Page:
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Brandon Burnside

Other Wisconsin DNA Cases
On August 11, 2010, shortly before 2 a.m., 29-year-old Bryan Drake and a friend, Barry McDade, left a bar in Milwaukee, Wisconsin and walked to their car in a parking lot. A man approached, physically fought with Drake, pulled a handgun and fatally shot Drake.

Witnesses said the gunman, who was wearing a blue shirt, drove away in a red Dodge Magnum. At the scene of the shooting, police found broken pieces from a car’s taillight. The owner of a minivan would later tell police that a Dodge Magnum backed into his vehicle in the parking lot where the shooting occurred.

The car’s description was broadcast to police units and at 2:20 a.m.—less than 30 minutes after the shooting, a police officer stopped a Dodge Magnum with a broken taillight. A search of the vehicle revealed no guns or evidence relating to the shooting.

The driver, 27-year-old Brandon Burnside, who was wearing a blue shirt, said he had been in the bar where the shooting occurred, that he left at 11:30 p.m. and that he was not aware of the shooting. Burnside agreed to go to a police station. His vehicle was taken to a police station as well.

Burnside was not read Miranda warnings and the police told him he was not under arrest. Burnside told the officer that he had not been in an accident near the shooting and that the damage to his car occurred a month earlier. Burnside admitted he might have left later than 11:30 a.m. The officer confronted Burnside with evidence that the broken taillight fragment at the scene of the shooting appeared to match his broken tail light, saying he would “have to have an answer cause otherwise you’re gonna get arrested.”

Burnside said he was the only one in the car that night and that while he had had a few drinks, he was not drunk. Ultimately, he told the police, “You can just book me, man, cause I don’t—I don’t know, dude. This is ridiculous.” Burnside was charged with obstruction of justice. Shortly before noon the next day, detectives questioned him again. At one point, a detective asked, “You change your mind?”

When Burnside said, “Yeah,” an officer read the Miranda warnings. Burnside then said his friend was driving the car, because Burnside believed he was too intoxicated to drive. He said that the car had been in an accident—his friend backed into the van. Burnside said they were driving away when they heard gunshots.

In the moments after the shooting, police had taken two people into custody who were in the parking lot. Barry McDade, a friend of the victim, was put in the same cell with Burnside. The next day, McDade was shown a photographic lineup that included Burnside’s photo. McDade said Burnside looked familiar, but he didn’t know where he had seen him before.

Approximately five weeks later, police brought McDade in to view a live lineup that included Burnside. McDade said he did not see the gunman. Afterward, a detective asked him if he had any questions and McDade said that Burnside had the same kind of hair as the gunman. The detective then said, “And the same facial hair?” McDade then viewed the same lineup again and this time he identified Burnside as the gunman.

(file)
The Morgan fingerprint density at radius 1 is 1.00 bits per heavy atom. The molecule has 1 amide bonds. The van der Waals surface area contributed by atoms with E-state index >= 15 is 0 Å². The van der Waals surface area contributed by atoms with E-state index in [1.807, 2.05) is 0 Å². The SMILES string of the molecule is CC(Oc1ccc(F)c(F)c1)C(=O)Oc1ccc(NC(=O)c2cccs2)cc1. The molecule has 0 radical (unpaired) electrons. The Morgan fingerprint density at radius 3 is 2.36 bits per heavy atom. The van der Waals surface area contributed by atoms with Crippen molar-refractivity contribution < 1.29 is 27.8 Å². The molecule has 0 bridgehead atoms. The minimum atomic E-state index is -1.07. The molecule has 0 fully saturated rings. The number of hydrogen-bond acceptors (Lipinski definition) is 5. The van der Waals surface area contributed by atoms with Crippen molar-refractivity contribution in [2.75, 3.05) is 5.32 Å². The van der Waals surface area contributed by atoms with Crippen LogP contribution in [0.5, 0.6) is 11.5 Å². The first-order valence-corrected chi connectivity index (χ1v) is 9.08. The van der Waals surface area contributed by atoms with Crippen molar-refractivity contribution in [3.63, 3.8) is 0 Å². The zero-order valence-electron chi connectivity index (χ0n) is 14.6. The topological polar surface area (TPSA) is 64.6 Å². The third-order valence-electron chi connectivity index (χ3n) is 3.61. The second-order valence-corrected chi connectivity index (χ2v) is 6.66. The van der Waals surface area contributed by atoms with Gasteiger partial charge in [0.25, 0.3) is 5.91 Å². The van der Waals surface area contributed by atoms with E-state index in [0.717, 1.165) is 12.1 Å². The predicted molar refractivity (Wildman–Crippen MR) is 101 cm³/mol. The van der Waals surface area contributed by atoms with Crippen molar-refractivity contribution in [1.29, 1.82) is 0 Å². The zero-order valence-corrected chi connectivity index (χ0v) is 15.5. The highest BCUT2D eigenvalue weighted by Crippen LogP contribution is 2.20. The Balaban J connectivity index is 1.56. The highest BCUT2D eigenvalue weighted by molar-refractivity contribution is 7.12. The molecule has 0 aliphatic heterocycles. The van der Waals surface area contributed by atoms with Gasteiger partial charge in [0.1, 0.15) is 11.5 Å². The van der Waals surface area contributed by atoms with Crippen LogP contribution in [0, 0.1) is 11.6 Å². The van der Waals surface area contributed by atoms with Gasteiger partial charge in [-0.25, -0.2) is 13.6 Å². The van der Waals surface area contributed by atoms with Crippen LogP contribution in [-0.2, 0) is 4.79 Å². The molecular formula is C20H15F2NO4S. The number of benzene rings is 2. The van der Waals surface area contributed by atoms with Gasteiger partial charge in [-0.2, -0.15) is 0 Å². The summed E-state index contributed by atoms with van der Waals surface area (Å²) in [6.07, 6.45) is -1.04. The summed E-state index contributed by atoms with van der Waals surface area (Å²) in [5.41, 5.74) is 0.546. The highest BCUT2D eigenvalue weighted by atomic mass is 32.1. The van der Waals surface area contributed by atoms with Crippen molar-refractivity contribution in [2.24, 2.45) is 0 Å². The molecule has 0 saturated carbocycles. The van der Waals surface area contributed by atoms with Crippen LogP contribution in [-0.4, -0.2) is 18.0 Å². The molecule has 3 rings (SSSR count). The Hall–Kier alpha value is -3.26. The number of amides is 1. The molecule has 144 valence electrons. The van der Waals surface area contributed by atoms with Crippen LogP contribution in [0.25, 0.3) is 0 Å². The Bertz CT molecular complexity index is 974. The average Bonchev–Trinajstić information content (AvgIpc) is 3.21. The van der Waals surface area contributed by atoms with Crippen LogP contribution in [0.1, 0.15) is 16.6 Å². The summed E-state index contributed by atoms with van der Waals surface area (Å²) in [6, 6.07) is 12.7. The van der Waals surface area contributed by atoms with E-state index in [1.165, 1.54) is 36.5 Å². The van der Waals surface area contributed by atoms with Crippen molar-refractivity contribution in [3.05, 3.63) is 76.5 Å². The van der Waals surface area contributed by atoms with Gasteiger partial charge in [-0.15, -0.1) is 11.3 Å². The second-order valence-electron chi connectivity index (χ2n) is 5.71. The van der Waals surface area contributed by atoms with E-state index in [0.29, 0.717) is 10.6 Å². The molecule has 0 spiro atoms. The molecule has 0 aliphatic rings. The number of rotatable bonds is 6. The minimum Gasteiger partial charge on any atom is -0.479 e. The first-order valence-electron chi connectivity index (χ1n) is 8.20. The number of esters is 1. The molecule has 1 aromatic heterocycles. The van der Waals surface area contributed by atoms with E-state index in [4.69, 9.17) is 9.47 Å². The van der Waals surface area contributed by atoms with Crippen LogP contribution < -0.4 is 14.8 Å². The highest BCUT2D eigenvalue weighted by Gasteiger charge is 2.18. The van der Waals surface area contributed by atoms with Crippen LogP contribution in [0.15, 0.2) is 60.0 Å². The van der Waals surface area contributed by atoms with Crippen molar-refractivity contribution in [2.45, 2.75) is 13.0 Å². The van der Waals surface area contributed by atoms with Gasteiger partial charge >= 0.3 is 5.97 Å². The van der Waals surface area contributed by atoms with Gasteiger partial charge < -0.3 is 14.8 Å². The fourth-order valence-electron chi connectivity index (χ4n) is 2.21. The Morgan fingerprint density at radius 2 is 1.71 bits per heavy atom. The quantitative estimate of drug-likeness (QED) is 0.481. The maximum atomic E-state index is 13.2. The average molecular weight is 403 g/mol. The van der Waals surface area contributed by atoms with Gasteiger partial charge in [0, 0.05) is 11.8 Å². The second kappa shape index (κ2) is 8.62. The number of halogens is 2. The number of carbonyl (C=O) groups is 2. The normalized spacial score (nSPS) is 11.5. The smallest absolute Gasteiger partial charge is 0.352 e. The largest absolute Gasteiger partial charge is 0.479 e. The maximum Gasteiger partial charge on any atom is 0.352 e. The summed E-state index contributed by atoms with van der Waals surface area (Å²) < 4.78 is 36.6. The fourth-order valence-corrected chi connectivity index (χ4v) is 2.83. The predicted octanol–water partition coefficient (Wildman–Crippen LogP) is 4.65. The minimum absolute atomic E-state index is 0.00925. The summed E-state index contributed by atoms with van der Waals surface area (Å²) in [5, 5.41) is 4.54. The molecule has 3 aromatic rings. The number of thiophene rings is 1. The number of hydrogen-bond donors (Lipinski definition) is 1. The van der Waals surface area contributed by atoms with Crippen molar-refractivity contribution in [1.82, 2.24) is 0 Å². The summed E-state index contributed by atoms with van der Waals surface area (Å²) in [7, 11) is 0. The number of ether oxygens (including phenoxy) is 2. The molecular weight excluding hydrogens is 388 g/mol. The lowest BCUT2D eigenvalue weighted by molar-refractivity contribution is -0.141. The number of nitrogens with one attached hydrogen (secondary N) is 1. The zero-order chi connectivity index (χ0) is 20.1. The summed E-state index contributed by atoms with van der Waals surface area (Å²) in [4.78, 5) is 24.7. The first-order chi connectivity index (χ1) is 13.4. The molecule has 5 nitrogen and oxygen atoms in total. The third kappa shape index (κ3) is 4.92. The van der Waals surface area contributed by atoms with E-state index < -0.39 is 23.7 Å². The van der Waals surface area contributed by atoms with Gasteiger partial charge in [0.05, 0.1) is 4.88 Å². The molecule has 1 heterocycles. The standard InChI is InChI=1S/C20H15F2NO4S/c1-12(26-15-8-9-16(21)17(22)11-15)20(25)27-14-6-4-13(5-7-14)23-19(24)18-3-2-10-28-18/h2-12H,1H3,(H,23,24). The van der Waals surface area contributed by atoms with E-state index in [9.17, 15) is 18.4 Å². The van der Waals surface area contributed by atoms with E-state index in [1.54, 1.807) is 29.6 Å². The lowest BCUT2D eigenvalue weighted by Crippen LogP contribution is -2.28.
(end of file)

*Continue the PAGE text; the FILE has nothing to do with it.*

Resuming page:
The other person taken into custody was Jarrell Leonard, who was placed in a cell across from the cell where Burnside was held. Leonard was shown a photographic lineup that included Burnside. Leonard said the gunman was not in the array.

Eight days later, Leonard was shown another photographic array of suspects. This array included all new individuals except for Burnside—a highly suggestive practice. Leonard identified Burnside as the gunman.

A third witness was a woman who was at the bar when the shooting occurred. She later said that she was shown a photograph of Burnside and asked if she knew him. She said she circled his photograph because she had seen him before in the neighborhood.

Burnside was arrested on a charge of first-degree murder and the obstruction of justice charge was dismissed. He went to trial in Milwaukee County Circuit Court in January 2011. He was convicted by the jury on January 11, 2011 and sentenced to life in prison.

Burnside’s appellate attorney filed a post-conviction petition seeking DNA testing of the shirts found at the scene. The prosecution opposed the motion and the judge refused to grant the request.

In April 2014, the Wisconsin Court of Appeals reversed the conviction. The appeals court ruled that Burnside’s statements prior to being given his Miranda warning were inadmissible. The court ordered a new trial.

A month before his retrial, the prosecution sent off three shirts found at the scene of the crime for DNA testing. The test results were disclosed to the defense on the first day of Burnside’s retrial and showed that one shirt had the victim’s DNA, another shirt had no DNA and a third shirt—a blue shirt fitting the description of the shirt worn by the gunman—had the DNA of a man who had been convicted of a violent felony offense.

At the retrial, the defense called an expert witness in the subject of mistaken witness identification. The witness, Professor Larry White from Beloit University, testified that the lineup procedures in the case were highly suggestive and improper.

On September 18, 2015, the jury acquitted Burnside and he was released.

– Maurice Possley

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Posting Date: 9/28/2015
State:Wisconsin
County:Milwaukee
Most Serious Crime:Murder
Additional Convictions:
Reported Crime Date:2010
Convicted:2011
Exonerated:2015
Sentence:Life
Race:Black
Sex:Male
Age at the date of crime:27
Contributing Factors:Mistaken Witness ID, Official Misconduct, Inadequate Legal Defense
Did DNA evidence contribute to the exoneration?:Yes*